A capacity crowd enthusiastically received the quaintly named Bavarian Philharmonic Orchestra KlangVerwaltung. Conductor Enoch zu Guttenberg's laborious explanation of ironic 'administrated sound' is that his orchestra is anything but a staid civil-service-style outfit.
An easy listening programme began with Schubert's delightful Rosamunde Overture, the introduction being slow to dead stop, with amazingly clean chord entries in spite of every attack coming well after the laborious downbeats. This was an evening where the leader earned his stripes as the troops anxiously followed.
A curious quasi semi-baroque approach manifested itself only too soon as the maestro imposed idiosyncratic surging effects, ungainly chopping the music into indigestible lumps and pear-shaped phrasing. Notes constantly disappeared at the
ends of short repeated phrases, but were thankfully brought to light by woodwind as Schubert intended. However, his charming melodies won the day in Rosamunde's well-loved Entr'acte , the balance improving throughout.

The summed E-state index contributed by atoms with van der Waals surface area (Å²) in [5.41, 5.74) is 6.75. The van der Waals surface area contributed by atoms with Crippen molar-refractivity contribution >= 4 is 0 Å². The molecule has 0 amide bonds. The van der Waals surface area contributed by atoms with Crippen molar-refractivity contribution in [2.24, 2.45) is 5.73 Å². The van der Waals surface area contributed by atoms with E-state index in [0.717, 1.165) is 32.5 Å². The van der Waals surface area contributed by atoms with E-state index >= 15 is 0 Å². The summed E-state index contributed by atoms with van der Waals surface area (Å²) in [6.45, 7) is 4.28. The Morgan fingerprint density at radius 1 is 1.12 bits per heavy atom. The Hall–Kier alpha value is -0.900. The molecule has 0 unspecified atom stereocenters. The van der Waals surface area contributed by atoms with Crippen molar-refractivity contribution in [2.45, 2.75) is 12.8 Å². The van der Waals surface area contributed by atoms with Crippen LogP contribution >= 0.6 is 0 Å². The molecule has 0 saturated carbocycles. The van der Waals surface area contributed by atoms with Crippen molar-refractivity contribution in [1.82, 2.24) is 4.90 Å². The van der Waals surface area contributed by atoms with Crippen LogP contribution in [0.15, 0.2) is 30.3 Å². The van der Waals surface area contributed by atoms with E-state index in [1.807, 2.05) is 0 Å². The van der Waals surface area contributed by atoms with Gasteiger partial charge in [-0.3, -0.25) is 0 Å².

Pianist Freddy Kempf was the perfect choice for celebrating Mozart's 250th anniversary, performing the C Major Concerto K467 with his usual meticulous elegance.
Unfortunately a lumpen orchestral approach detracted somewhat as one strained to hear the piano through obscuring accompaniment. A soloist is at the mercy of conductor and orchestra: no-one more so than Kempf, but thankfully the exquisite singing solo line in the slow movement shone through as the players responded in kind and his untrammelled cadenzas were a joy to the ear.
Beethoven's old warhorse Symphony No 5 rang the rafters with a sturdy start and bright horn wakeup calls. More unnatural shaping was evident in the slow movement.